and speaking of dogs making mess's right after the bath...i had to rewash a pbgv yesterday because her feet still smelled like fritos (my fault i guess i didnt scrub good enough), then i was fighting with a lab...who kept turning to look at me so it made it even harder to wash him and he didnt want to stand...then he pee's on the table...steps in it...so back in the tub he goes to wash those feet...then pee's on the table AGAIN! (dosnt step in it this time TG!), so i pull him off and put him on the floor...then he poops on the floor! well i sent him out to my boss...who goes...come out here and lift his tail..oh man he stunk out the shop! no poop stuck on there...it just smelled horribly bad! well i guess the owner was complaining about him smelling. found the problem LOL! rewashed his butt...then the pbgv blows her anals! oh man...i washed each of those dogs 3 times each! boy i was beat at the end of that mess....but yes...the shop has been open for 6 months so far...and it DOES NOT SMELL LIKE DOG! whenever we have flea animals in here...we bomb. (if its over a weekend). when i have my own shop its going to be clean,bright and airy and colorful. i have walked into some shops where there is almost no personality to the shop. no color, no little cutesy knicknacks anywhere no cute pictures....its just a shop that a person grooms in. period.
                    JMO
                    Hound

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                    • #11
                      How people perceive groomers has more to do with their own socio-economic status and upbringing than ours. In my experience, old money (real old money, 'Back Bay' money) looks at groomers as skilled tradesmen, understand full well we make good money and respect what we do. New money social climbers think of us as disposable servants if they think of us at all, a dime a dozen. Middle and upper income 'professionals' view us as faceless servants and move on to the next great fad when the Country Club dictates. Lower and lower middle income folks usually think of groomers as regular people just doing a job.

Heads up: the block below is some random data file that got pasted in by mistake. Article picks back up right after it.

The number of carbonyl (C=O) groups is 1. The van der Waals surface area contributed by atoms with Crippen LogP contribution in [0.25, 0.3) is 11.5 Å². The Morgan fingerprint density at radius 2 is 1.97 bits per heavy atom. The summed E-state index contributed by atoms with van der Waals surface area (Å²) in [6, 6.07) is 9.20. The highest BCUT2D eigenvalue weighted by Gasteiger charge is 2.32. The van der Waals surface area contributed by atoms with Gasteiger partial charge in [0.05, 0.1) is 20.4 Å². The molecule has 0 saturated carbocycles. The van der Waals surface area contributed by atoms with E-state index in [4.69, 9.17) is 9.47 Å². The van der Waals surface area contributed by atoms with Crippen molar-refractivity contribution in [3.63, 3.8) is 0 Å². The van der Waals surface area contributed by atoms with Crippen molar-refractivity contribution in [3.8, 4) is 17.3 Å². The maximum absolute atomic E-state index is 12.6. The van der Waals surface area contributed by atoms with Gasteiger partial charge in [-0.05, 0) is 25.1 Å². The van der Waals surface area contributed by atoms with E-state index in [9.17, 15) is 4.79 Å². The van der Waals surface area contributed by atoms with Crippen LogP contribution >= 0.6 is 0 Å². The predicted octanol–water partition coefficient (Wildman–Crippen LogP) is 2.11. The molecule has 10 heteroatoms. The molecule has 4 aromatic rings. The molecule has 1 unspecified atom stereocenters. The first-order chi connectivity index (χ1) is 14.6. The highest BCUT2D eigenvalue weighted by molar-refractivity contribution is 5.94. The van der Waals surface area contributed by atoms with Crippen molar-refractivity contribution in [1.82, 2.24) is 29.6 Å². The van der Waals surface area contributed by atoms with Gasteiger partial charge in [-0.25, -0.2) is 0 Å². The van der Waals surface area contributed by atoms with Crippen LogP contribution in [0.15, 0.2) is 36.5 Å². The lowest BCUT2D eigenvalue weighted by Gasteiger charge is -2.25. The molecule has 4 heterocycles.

If the people around you don't respect your job...look closely at 'their' value system.

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                      • #12
                        My extended family thinks I am a joke.
                        There are a bunch of us cousins that are all about the same age,
                        one cousin is a professor, one is in marketing, one is a paramedic working through med school, one is in the Navy, one is reseptionist for a medical company...and me the dog groomer.

                        So people at our last fmaily reunion thought it was okay to make fun of me and put down my career. They mentioned that did I not know it was a hobby?

                        So let's look at the family stats again; my cousin who is professor is still working on his PH'D, not a full prof but is honest that he couldn't get a job with his science degree (he studies tiny plants in the ocean) and just kept going to school, lives in dorms and cannot see how he will ever pay off his student loans.

                        Marketing cousin recently lost her job, and now works on a cruise boat, when she is done she lives with her parents.
                        The cousin who is a paramedic, loves his job, still takes one course and tells his parents he is working on med school, truth? He never got in, so takes the courses that could be applied to med school, and he has done this for 10 years and still lives at home, but just bought a used car!

                        My cousin in the Navy signed for another 10 years, he is doing well, loves it but prays there will be no more cutbacks or he could get laid off. He has no interest in settling down, loves the life, his fiance has a really hard time with it. They have not set a date for their wedding, and have now been engaged, 7 years.

                        The receptionist is my sister, and she is actually a cashier that answers phones at a company that sells wheelchairs and such, she has no education and cannot find another job.

                        The funny thing, most of them were unhappy with their lives, but felt the need to poke fun of me.
                        And me?
                        I own my own shop (opening in two weeks), I LOVE my job, I am the only one who is; married (happily too for over 5 years), has kids, owns their own home, business owner, new car, nice happy life!

                        I am not ashamed at what I do, I LOVE my job, I love my skills, I love dogs.

                        There are too many groomers that do not treat this like a business. I firmly believe they should add some business courses to the curriculum of grooming school. Majority of us are self employed. And too many get cut off from the industry. They go to school and open their own shop never to connect with other groomers, training seminars, shows...their skills go as far as they can take them. But as in ANY induestry of trade or skill you can always get better. We should always be striving.